Oh Look, There’s Another FOSS Licensing Issue

This time it’s involving a change with Android. European FSF (Free Software Foundation) member Tortsen Grote claims that the SDK (software development kit) is no longer free as in free speech. Steven Vaughan-Nichols of ZDnet.com counters that Mr. Grote has misinterpreted the license. He goes on to push the work of Replicant as a solution for those that desire libre (free as in free speech) Android source code and software.

Before going into further detail I’ll simplify the issue. Google said you can’t make certain changes to the compiled (software you can run with just a double click instead of building yourself) sdk and that has offended Mr. Grote, an advocate of libre software. He can still download the source code, build it himself, modify it and redistribute if he wishes to do so – it is not even difficult, obscene or undesirable for a FSF activist to compile their own software.
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I Love Cyanogen Mod

Yet it seems like my screen is more battery hungry when compared to stock Android. At stock I’m limited to Gingerbread (Android 2.3) but my phone with its 2x size battery (3500 mAh) will last from morning to bedtime with energy to spare. Using Jellybean (Android 4.1) I’ll often need to recharge my phone before the middle of the day.


It may not be the developers fault that I experience this discrepancy in my experience. In fact, I’m blaming Motorola for not supporting my MoPho. The company originally promised to update my phone to Ice Cream Sandwich (Android 4.0) then rescinded the offer at the last minute. Not only that but they refuse to release drivers and data needed so that the community may be better able to support their devices themselves. To learn more about Motorolas broken promises, visit Support My Moto.

RTFM Is Pretty Useful

Recently I announced that I was going to try using PC-BSD as a desktop operating system and that I would read the manual. It’s been pretty insightful so far, I really have been reading it and following up on small tidbits from the manual with more research. I didn’t do this much research before diving into Windows XP or 7. I also did virtually zerZorin to the world of tough love that is Arch.
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Is the Free Software Movement (FSM) Too Insular?

After all, most of you reading this will assume that the “Free” part of the Free Software Movement to refer to currency and not ideals. You wouldn’t be wrong for initially believing this, free is used as a moniker to highlight stuff that costs nothing. The only time you’re not seeing “Free Beer” is when you’re reading about “Free Speech”. The Free Software Movement is a group that argues for the rights of software users to be able to modify and have access to their software in the same way that owners of cars have rights to change absolutely anything about it.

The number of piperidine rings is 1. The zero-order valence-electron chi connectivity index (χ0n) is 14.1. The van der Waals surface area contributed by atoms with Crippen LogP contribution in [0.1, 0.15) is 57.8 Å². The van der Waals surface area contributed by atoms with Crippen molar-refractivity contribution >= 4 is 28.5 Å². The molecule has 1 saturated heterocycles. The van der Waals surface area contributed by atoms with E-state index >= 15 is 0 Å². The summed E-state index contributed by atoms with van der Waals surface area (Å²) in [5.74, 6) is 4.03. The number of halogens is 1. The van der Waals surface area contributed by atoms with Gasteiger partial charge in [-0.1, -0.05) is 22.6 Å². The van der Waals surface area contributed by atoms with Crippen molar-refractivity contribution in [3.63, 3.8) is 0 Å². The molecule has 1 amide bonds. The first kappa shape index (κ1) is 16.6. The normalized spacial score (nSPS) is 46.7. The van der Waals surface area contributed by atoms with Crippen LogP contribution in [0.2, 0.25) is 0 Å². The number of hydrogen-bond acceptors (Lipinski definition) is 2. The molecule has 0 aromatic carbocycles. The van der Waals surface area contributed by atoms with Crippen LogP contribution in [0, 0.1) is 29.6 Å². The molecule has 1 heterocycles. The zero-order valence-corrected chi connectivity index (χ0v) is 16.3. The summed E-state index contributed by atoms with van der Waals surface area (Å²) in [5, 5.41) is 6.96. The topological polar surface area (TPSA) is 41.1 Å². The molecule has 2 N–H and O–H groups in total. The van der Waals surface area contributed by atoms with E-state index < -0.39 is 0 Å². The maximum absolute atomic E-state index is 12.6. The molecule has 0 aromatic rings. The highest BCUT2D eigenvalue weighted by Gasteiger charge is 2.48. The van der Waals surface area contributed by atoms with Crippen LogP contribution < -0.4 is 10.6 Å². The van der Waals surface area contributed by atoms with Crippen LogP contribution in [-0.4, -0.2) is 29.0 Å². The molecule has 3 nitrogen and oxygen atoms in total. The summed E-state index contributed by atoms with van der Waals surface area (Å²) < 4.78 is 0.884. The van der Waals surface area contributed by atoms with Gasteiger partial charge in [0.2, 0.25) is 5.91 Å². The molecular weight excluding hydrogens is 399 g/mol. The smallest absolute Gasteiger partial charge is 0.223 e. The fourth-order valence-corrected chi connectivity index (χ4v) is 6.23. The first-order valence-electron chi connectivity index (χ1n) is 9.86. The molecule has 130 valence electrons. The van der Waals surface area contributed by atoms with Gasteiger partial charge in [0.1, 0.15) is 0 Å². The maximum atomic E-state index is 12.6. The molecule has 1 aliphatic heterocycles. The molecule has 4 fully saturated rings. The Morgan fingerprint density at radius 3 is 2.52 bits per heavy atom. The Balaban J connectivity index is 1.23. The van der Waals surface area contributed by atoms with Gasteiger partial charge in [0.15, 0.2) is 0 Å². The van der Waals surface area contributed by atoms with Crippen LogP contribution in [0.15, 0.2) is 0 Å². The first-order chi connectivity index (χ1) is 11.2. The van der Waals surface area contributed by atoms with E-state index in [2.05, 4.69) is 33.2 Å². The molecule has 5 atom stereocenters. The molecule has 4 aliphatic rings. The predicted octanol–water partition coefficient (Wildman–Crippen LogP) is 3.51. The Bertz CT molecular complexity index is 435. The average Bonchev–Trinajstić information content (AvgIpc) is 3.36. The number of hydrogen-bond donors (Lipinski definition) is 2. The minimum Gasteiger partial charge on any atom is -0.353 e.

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I’m Going To Do Something That I Never Do


Hello folks, I’m sure that you’re all aware that Windows 8 has just released. I’ve been using the Consumer Preview for the past couple of months and have more positive than negative things to say about Windows 8. Even so, I miss the level of configuration and understanding offered by GNU Linux – specifically Ubuntu. I originally planned to split my hard drive and dualboot so that I could compare Ubuntu 12.10/KDE Fedora 17 Spin with Windows 8. Instead, I’ve decided to give PC-BSD another go with its’ 9.1 release.

I know that I may have lost some of you there, I’ll explain this briefly. GNU\Linux or just Linux (as it’s used on this blog and popularly in many other places) are the core framework of desktop operating systems that compete with the merits of Windows and Mac OS X operating systems. A major difference between Linux and Windows/Mac is that the core is usable and modifiable by anyone that wants access to it, in fact the community openly encourages it. Just imagine if the core of Windows XP was made available and that anyone could release a Windows XP system that had a level of interoperability between all of the versions that multiple people made. That’s Linux in a nutshell, both different and united to an extent. The truth behind it is much more meticulous to the point where interoperability is a feature that must be worked at significantly more than what Microsoft and Apple offer with their systems.

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Let’s Explain Free Software and Open Source Software With a Bucket of KFC

“Open source is a development methodology; free software is a social movement.” That’s a great explanation but it may still leave a few people at a loss of what’s being discussed here. Before we make this more tasty I’d like to define both terms further.

Skip to the bottom if that’s all you care about!

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